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TUESDAY TRIBUTES
08/02/2011
Tuesday Tributes
The “Euro-palate”, “California Apologists” and the “Anti-flavor Elite”

By Stephen Eliot


I have always thought that one of the great joys to be found in fine wine is its amazing diversity of character and its ability to involve on so many levels. I have similarly always been baffled by the seeming need of so many to proclaim one style or another as being inherently right or wrong and to create derisive, myopic, value-laden little titles by which to dismiss those who do not see the truth in their views. Whatever the reasons, the clash of values and visions as to what good wine should be seems to have reached a crescendo of late.


I suppose, however, that I am less bothered by those who clearly draw lines in the sand and make their positions clear than by those who take on a catholic mantle and claim no allegiance to one style or another, but then immediately go on the attack. I am not at all annoyed that everyone has an opinion, it is that too many has the "right" one, and they just cannot wait to tell you that yours is wrong.


More and more, it seems, that accolades for one wine or style comes complete with nasty little asides that diminish another. It is not enough that a wine is fresh and nuanced, it must be praised for what it is not...too ripe, overly oaked or, god forbid, above 14% alcohol! While rich and fruity are traits to be applauded, I do not need to be told in the same breath what the wine in not.


When I read reports and wine commentary, I look for descriptions of what a wine is rather than what it is not, and I have grown increasingly weary and annoyed with those that take a contrary tack. Despite the hollow claims of a good many writers that they are merely articulating what they do and do not like, that they subscribe to no hard-and-fast agenda, many have become downright monotonous in their unsubtle messages.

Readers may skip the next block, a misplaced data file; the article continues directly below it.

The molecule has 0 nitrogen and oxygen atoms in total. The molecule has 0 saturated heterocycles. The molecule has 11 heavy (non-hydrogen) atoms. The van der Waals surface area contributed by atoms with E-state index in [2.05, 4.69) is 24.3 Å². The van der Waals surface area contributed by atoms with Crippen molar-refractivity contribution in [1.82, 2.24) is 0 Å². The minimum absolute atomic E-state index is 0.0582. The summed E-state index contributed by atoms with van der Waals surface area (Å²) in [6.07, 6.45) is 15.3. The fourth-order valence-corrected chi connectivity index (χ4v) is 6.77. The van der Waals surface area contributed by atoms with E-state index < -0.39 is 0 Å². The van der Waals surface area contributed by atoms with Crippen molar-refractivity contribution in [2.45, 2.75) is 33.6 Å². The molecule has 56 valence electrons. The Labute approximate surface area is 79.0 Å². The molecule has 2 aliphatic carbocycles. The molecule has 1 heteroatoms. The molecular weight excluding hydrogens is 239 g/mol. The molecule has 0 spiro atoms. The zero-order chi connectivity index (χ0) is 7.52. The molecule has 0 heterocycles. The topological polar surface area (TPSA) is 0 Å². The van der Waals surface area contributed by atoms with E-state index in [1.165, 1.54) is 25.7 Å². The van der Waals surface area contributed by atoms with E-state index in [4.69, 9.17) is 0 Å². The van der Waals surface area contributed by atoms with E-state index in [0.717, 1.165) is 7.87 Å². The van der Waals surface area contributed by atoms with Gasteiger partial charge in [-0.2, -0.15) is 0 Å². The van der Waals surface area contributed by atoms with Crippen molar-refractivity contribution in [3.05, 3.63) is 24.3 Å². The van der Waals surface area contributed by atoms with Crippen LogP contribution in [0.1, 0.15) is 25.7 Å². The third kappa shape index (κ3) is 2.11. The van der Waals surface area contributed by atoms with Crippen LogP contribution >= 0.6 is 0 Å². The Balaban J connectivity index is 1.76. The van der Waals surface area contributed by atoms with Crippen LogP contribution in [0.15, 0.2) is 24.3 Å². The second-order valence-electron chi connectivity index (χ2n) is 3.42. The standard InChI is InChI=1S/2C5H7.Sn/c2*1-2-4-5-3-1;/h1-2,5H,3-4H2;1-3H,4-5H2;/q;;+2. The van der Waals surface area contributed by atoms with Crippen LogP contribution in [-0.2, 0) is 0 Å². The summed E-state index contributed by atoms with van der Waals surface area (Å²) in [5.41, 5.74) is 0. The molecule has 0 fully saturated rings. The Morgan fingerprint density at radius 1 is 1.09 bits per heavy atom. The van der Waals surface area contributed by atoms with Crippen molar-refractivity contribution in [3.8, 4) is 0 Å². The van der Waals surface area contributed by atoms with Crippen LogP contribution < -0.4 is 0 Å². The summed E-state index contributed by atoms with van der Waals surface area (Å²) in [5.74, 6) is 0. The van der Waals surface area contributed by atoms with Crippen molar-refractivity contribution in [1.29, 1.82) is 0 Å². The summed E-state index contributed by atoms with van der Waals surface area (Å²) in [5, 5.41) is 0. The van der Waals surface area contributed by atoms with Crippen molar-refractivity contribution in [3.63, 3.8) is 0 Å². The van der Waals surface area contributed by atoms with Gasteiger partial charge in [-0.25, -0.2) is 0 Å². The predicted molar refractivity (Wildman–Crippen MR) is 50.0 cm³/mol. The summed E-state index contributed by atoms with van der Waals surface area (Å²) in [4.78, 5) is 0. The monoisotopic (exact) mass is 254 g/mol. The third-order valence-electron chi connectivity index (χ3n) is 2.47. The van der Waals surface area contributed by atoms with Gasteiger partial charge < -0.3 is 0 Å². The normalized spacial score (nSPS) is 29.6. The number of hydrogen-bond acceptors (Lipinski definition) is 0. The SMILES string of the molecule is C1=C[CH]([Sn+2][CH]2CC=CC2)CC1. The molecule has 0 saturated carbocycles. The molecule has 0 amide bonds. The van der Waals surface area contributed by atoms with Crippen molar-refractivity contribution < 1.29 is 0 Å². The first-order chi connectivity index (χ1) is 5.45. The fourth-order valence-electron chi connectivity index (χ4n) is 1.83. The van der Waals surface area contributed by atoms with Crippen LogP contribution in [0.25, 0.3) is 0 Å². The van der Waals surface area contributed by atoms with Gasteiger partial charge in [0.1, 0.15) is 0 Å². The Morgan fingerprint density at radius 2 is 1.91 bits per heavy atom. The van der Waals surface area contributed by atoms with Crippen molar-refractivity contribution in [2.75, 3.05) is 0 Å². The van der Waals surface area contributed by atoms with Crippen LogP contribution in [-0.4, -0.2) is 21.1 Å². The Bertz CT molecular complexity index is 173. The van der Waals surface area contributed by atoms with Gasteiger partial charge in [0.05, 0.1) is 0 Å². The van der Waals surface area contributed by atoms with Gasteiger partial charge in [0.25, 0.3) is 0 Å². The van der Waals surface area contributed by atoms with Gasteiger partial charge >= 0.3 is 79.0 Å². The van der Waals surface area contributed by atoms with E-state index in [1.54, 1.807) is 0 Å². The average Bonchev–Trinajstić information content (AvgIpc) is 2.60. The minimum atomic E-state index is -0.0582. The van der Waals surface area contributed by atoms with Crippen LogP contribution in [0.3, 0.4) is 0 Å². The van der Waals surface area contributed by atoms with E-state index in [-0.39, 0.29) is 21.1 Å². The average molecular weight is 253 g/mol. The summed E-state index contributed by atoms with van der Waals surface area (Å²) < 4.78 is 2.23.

Most often, it seems, Californian wines are those in the critical crosshairs, and, for many, the best Californian wines are those that do not taste Californian! Other than Robert Parker's defensive and somewhat notorious attack on the "anti-flavor elite", the brunt of naysaying has focused on California and its so-called "apologists", and, if the criticism is clear and direct, that wines of high-extract and richness are not to someone's taste, I will simply beg to differ and accept that beauty lies in the eye of the beholder. If, however, damning by faint praise is the game, that pointing out a few preferred bottlings while relegating the rest to being ill-conceived, poorly made and utterly unworthwhile, then I do get annoyed and feel the need to speak out.


The San Francisco Chronicle recently suggested that it was time to abandon at least one of the tidy and misleading titles that introduce today's posting, but in doing so it employed another. It is time, I think, to abandon them all and the narrow thinking that they perpetuate. It is time to get back to the business of enjoying wine.

Comments

this article
by jason carey
Posted on:8/2/2011 8:00:55 PM
I really wonder who you are to decide what "Californian" tastes like. I think that there are many "tastes of Cali" and you are as bad as what you rail against when you try to tell people what that means. I like wines with restrained fruit and to me that is just as Californian as and big fat oak and fruit bomb.
California palate?
by Sondra
Posted on:8/3/2011 9:15:21 AM

How can there be one palate for all of California?  Though recently I was out with an East coast wine writer who told me, not meaning it as a compliment, that I had a California palate because I didn't like the wines he did. Its our diversity that makes the wine industry so exciting and complex.

 

Re: The Article
by Stephen Eliot
Posted on:8/3/2011 3:02:08 PM

Jason and Sondra. while there are a good many folks who would characterize California wine as being riper, fatter and more fruit-forward than their Old World counterparts, I did not say nor did I mean to imply that was always they case. In fact, my message was that such stereotypes and the "labels" they foster are next to useless. They encourage and perpetuate simplistic and narrow-minded thinking. It would be nice, as I said, to abandon them all and consider each wine on its own merits, period. I am glad that you are aware that California does indeed offer a marvelous range of styles, and, Jason, many of our favorites here at CGCW are precisely those wines of restraint and balance that you admire.

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